Media contact: Lizzie Condon, Whooping Crane Outreach Coordinator, 608-356-9462 ext. 142
Illegal shootings are a major threat to the survival of Endangered Whooping Cranes. Historically, shootings contributed to the decline of Whooping Cranes to the brink of extinction. People shot Whooping Cranes for the millinery trade, trophy hunting, museum collections, sustenance and recreation. Today, those of us who work in conservation would like to think that we are past the period where people would shoot Whooping Cranes, but sadly this is not so – most recently in July 2018, a man shot a Whooping Crane on private property in Louisiana.
The International Crane Foundation takes this issue seriously. We’ve gathered information about 29 confirmed cases of Whooping Crane shootings since 1967, the year that the Whooping Crane was listed as a federally endangered species. What do these past cases tell us about the problem of Whooping Crane shootings?
Since Whooping Crane reintroductions began in the 1990s, the majority of shooting cases have taken place in reintroduced populations. In cases where the location of a Whooping Crane shooting could be defined as public or private land, twelve shooting cases took place on private land and three took place on public land.
All identified perpetrators were white men with an average age of 27.6. Some of the perpetrators had prior convictions such as a citation for driving under the influence of alcohol. In six cases the perpetrators also conducted concurrent crimes, such as vandalism of property, shooting other non-game wildlife or game wildlife out of season. In multiple cases, alcohol was listed as a possible contributing factor.
In the majority of cases, 71%, Whooping Crane shooting incidents were not related to hunting. In the few cases that involved hunters, the hunters were already in violation of a hunting regulation, such as shooting before legal hunting hours, when poor lighting makes identification difficult. In these cases, one might argue that the person was, in fact, poaching as people who violate hunting regulations are considered poachers.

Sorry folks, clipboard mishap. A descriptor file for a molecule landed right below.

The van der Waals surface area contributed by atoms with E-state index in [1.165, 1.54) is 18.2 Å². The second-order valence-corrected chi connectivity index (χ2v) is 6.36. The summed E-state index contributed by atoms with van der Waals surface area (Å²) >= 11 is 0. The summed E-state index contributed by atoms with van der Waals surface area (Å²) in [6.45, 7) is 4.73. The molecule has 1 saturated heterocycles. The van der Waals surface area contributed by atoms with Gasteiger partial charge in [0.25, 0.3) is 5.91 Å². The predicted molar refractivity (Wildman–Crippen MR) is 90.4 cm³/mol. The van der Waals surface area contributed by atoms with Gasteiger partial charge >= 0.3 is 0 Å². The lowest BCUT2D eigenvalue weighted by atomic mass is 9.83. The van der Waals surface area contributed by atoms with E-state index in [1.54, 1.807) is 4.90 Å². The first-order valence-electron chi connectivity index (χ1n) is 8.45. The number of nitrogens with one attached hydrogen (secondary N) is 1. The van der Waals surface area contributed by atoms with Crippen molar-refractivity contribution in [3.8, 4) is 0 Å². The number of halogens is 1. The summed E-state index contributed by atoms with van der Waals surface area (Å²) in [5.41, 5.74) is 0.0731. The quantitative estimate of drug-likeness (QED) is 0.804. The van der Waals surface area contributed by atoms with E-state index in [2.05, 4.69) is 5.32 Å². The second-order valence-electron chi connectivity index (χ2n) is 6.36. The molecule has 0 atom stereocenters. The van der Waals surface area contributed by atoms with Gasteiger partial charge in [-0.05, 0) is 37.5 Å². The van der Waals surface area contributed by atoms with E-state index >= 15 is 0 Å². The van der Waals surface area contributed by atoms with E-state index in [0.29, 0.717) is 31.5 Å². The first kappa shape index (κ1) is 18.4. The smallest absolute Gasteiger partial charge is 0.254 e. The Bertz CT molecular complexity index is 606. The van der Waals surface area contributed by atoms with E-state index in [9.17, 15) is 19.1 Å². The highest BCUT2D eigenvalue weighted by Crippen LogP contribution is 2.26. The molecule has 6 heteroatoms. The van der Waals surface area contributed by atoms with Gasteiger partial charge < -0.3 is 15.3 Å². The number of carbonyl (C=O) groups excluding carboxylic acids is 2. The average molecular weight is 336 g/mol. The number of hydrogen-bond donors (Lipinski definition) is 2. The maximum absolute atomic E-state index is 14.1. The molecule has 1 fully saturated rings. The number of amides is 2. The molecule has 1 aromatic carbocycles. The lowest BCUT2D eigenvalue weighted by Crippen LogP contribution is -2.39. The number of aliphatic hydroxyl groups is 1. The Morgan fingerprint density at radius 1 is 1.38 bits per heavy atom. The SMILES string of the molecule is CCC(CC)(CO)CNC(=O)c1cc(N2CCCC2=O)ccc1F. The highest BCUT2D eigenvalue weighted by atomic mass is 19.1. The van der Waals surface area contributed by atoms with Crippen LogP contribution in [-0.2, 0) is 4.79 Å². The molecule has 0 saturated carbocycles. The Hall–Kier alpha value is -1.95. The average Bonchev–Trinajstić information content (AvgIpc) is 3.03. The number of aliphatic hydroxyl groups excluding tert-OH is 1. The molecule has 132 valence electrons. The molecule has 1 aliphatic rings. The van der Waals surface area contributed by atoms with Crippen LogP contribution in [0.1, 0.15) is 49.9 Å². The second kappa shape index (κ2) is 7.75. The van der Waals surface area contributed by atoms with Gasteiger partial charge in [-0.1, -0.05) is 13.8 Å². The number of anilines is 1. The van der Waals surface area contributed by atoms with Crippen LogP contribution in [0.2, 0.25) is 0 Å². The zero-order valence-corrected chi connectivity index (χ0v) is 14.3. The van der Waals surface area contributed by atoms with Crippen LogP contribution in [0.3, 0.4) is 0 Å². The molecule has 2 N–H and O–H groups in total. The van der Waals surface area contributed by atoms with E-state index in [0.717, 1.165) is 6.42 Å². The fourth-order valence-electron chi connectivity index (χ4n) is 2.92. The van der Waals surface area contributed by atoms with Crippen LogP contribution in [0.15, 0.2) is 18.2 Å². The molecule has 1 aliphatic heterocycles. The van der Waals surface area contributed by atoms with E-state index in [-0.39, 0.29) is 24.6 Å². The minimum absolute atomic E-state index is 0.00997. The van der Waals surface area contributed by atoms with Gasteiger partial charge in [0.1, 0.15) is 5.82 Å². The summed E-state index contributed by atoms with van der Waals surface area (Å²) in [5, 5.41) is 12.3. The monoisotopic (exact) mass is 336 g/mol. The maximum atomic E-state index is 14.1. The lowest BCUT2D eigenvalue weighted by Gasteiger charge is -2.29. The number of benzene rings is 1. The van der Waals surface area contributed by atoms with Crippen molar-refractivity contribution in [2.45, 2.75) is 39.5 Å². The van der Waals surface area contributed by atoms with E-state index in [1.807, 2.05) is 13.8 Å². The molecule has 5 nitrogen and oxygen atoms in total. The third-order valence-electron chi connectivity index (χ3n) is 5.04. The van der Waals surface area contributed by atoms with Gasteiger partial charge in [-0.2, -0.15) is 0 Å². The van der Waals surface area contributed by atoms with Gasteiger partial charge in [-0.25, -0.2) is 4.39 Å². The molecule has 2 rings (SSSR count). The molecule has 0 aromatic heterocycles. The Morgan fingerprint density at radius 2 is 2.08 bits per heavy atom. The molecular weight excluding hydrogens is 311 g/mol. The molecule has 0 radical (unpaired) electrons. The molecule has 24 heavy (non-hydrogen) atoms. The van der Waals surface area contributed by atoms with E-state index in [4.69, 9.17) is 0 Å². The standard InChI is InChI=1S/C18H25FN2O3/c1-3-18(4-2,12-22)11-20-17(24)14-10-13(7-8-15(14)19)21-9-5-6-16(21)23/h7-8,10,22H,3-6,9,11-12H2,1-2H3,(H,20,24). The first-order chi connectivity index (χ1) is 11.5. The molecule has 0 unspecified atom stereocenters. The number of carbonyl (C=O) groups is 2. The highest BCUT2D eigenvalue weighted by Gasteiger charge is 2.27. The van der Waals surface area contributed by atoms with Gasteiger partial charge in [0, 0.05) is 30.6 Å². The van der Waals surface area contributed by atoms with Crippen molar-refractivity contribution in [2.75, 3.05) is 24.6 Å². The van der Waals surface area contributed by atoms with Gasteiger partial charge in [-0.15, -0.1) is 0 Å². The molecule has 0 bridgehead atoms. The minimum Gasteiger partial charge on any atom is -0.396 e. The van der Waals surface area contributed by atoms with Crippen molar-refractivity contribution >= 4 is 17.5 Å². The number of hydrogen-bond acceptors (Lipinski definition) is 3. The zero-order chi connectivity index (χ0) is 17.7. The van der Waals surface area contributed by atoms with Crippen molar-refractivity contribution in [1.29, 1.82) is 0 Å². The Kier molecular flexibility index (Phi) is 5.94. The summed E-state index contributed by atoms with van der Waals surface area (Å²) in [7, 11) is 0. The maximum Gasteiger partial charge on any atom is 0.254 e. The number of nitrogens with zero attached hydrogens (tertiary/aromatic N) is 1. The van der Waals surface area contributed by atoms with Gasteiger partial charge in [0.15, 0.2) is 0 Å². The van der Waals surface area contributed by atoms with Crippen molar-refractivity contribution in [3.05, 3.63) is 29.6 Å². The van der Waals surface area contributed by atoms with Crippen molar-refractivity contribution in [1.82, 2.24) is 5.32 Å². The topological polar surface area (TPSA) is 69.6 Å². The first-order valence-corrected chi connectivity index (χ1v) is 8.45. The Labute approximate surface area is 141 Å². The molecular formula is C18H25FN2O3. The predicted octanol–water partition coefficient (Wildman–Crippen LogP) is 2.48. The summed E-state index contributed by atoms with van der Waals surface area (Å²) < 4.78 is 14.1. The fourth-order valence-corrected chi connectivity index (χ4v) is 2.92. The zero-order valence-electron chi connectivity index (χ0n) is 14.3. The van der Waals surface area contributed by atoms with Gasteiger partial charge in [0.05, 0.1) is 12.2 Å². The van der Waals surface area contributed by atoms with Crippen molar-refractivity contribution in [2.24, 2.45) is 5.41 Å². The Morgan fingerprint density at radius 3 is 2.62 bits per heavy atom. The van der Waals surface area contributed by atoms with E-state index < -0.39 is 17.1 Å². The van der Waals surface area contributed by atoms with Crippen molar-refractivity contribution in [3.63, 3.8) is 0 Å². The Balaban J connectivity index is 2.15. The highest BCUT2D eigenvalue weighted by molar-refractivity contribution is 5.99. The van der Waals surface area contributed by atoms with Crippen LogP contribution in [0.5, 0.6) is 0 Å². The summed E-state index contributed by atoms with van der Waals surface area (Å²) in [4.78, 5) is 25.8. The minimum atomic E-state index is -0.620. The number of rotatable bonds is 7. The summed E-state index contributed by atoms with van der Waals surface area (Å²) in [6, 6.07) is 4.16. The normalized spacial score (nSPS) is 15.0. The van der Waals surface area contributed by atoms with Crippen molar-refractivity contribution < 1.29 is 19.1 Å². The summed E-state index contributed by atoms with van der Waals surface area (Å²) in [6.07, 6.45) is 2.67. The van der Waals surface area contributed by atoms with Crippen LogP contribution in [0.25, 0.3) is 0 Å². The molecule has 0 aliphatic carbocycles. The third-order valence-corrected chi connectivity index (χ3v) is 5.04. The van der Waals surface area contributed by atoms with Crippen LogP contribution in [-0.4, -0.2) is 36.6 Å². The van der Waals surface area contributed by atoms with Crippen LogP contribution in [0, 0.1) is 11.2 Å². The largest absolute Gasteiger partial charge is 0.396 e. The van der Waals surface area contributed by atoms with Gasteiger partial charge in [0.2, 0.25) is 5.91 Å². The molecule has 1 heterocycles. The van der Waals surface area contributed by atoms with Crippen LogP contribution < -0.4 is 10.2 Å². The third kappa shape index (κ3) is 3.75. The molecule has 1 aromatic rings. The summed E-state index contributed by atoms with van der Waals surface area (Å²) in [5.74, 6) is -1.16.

The International Crane Foundation has taken this information and processed it through the lens of situational crime prevention and routine activity theory. Under this theory, in order for a crime to take place, there must be a suitable target — a motivated offender — and a lack of guardianship of the target. By knocking out one or more factors, a crime cannot occur. After reviewing the 25 common strategies to prevent crimes, we determined that a campaign to raise awareness and pride in the species would address many of the strategies.
We’ve engaged in awareness campaigns for three years in Alabama. And, we’ve started outreach activities in Indiana and Texas. In addition, the Louisiana Department of Wildlife and Fisheries is running an awareness campaign in Louisiana. Our campaigns are based on data from social science surveys conducted by Auburn University, data from Purdue University and information we have gathered on confirmed shooting cases. We are working with state and federal agencies, birders, hunting groups, schools, civic leaders and other local partners to get communities to give a WHOOP about Whooping Cranes. We are combining these campaigns with targeted efforts to educate key figures in the legal system so when Whooping Crane cases appear in court, perpetrators receive an appropriate sentence.
The winter of 2017-18 was the first winter in 10 years that we did not have a Whooping Crane shooting along the eastern flyway. This is important to note since winter is the most common season for shootings to take place. Our outreach work has helped educate people in both the eastern flyway and in Texas, and we are creating communities that care about Whooping Cranes. This is wonderful news to report, but our work is far from over.
Story submitted by Lizzie Condon, International Crane Foundation Whooping Crane Outreach Coordinator